Now more than ever, people who are interested in buying a home are demanding loss history reports from the seller as a contingency to a purchase offer. Buyers don’t want to be hit with any surprises about the condition of the home when they purchase it. As a loan officer, it’s important for you to know what a loss history report is and how it affects Kansas City home loans for potential homeowners

What is a Loss History Report?

A loss history report is simply a documented history of damages or losses connected to a particular property. These reports generally span over the past 7 years and explain in detail all past events that caused significant damage to the property and what repairs were done.

Loss History Reports Can Affect Home Loans

Loss history reports can affect a borrower’s chance of getting a Kansas City home loan by making a transaction fall through due to previous damage to a home. If the damage was not repaired and lowered the value of the home, a lender can deny borrowers a Kansas City home loan or financing.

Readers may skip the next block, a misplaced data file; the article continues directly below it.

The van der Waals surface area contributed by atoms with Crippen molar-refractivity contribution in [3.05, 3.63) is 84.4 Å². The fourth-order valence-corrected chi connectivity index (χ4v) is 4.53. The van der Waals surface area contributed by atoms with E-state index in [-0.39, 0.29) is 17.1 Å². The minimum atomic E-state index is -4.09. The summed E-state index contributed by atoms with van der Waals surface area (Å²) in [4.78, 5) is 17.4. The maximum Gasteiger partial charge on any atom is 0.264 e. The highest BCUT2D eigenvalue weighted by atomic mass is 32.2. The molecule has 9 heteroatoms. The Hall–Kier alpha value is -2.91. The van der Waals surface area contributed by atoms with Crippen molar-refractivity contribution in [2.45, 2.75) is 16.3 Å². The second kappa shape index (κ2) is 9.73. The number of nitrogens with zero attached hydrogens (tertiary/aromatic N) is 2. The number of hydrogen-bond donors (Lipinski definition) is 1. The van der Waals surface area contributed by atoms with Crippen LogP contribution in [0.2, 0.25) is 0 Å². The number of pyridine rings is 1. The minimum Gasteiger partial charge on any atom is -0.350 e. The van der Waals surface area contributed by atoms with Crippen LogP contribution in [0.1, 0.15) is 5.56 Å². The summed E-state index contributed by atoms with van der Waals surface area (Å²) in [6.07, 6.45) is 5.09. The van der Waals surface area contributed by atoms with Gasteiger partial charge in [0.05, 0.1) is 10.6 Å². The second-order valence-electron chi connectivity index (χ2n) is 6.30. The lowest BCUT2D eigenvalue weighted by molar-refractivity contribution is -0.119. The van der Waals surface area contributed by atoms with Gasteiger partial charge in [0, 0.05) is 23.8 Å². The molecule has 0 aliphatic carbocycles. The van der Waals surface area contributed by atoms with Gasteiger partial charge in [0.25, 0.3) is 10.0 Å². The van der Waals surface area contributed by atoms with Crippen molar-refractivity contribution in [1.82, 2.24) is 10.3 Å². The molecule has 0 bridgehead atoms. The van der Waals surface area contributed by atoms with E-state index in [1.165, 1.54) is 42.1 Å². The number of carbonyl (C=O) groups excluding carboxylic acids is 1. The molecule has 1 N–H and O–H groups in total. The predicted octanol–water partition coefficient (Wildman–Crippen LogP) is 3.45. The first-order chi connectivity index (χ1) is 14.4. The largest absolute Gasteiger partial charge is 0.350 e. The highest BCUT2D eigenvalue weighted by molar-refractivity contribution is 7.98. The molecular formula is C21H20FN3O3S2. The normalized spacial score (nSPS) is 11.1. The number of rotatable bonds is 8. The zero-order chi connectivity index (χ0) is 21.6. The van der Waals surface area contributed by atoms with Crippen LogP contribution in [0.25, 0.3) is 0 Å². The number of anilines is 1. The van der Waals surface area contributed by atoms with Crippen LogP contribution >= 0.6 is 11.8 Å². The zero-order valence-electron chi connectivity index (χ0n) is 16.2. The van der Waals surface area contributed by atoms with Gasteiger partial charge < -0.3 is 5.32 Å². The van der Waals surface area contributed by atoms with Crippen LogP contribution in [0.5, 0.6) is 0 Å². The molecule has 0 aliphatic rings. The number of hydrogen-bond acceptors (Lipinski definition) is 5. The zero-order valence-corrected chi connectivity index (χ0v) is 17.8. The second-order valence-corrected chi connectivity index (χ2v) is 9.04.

Where Can You Get a Loss History Report?

LexisNexis maintains loss history databases for insurance claims on homes and automobiles called the Comprehensive Loss Underwriting Exchange (CLUE). Before this database existed, insurance companies would have to call the previous insurer for the home to verify if any damage was caused and repaired.

If the CLUE report indicates that the seller has not sustained an insurance loss within the past five years, the buyer can feel comfortable that the insurance loss history of the property won’t impact the availability or pricing of homeowners insurance. A comprehensive loss report will likely give the seller an advantage over another person’s property where the insurance loss history is not known.

Where Else Can a Loss History Report Be Used?

CLUE is also used by homeowner insurance providers to offer advice about much home insurance coverage is right for each buyer. For potential homebuyers, it’s a good idea to request a CLUE report from the seller when they make their initial offer on a home. The report will give them insight into what to tell the home inspector to look for when reviewing the condition of the property.

Next Up: How to Check a Home’s Insurance History

The above information is for educational purposes only. All information, loan programs and interest rates are subject to change without notice. All loans subject to underwriter approval. Terms and conditions apply. Always consult an accountant or tax advisor for full eligibility requirements on tax deduction.